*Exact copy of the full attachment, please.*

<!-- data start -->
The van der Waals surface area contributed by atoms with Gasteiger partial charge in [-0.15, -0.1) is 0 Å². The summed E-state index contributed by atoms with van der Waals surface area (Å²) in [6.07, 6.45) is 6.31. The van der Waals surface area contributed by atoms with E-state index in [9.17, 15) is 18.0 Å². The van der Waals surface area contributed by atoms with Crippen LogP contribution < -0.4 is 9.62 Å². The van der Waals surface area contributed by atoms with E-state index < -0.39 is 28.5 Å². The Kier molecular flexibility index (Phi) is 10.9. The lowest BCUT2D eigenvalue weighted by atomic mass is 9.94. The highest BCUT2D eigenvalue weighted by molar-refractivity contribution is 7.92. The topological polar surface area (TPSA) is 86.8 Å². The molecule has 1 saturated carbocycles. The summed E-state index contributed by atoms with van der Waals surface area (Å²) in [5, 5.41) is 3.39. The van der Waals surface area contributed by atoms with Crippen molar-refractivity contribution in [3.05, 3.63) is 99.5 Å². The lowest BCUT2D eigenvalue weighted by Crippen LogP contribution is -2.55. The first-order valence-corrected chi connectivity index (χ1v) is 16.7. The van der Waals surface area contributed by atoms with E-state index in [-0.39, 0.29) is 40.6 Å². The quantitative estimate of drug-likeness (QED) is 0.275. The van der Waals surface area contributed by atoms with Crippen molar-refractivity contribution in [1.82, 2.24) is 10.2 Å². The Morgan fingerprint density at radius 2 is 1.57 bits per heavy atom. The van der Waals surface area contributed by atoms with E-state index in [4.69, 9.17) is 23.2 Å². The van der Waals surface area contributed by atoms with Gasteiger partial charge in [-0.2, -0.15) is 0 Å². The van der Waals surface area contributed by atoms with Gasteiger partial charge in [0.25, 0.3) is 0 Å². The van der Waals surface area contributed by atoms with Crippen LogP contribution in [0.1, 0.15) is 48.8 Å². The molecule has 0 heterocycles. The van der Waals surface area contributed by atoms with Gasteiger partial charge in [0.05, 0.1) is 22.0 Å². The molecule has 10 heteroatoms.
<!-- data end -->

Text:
The van der Waals surface area contributed by atoms with Gasteiger partial charge in [-0.15, -0.1) is 0 Å². The summed E-state index contributed by atoms with van der Waals surface area (Å²) in [6.07, 6.45) is 6.31. The van der Waals surface area contributed by atoms with E-state index in [9.17, 15) is 18.0 Å². The van der Waals surface area contributed by atoms with Crippen LogP contribution < -0.4 is 9.62 Å². The van der Waals surface area contributed by atoms with E-state index < -0.39 is 28.5 Å². The Kier molecular flexibility index (Phi) is 10.9. The lowest BCUT2D eigenvalue weighted by atomic mass is 9.94. The highest BCUT2D eigenvalue weighted by molar-refractivity contribution is 7.92. The topological polar surface area (TPSA) is 86.8 Å². The molecule has 1 saturated carbocycles. The summed E-state index contributed by atoms with van der Waals surface area (Å²) in [5, 5.41) is 3.39. The van der Waals surface area contributed by atoms with Crippen molar-refractivity contribution in [3.05, 3.63) is 99.5 Å². The lowest BCUT2D eigenvalue weighted by Crippen LogP contribution is -2.55. The first-order valence-corrected chi connectivity index (χ1v) is 16.7. The van der Waals surface area contributed by atoms with E-state index in [-0.39, 0.29) is 40.6 Å². The quantitative estimate of drug-likeness (QED) is 0.275. The van der Waals surface area contributed by atoms with Crippen molar-refractivity contribution in [1.82, 2.24) is 10.2 Å². The Morgan fingerprint density at radius 2 is 1.57 bits per heavy atom. The van der Waals surface area contributed by atoms with E-state index in [4.69, 9.17) is 23.2 Å². The van der Waals surface area contributed by atoms with Gasteiger partial charge in [-0.2, -0.15) is 0 Å². The van der Waals surface area contributed by atoms with Gasteiger partial charge in [0.25, 0.3) is 0 Å². The van der Waals surface area contributed by atoms with Crippen LogP contribution in [0.1, 0.15) is 48.8 Å². The molecule has 0 heterocycles. The van der Waals surface area contributed by atoms with Gasteiger partial charge in [0.05, 0.1) is 22.0 Å². The molecule has 10 heteroatoms.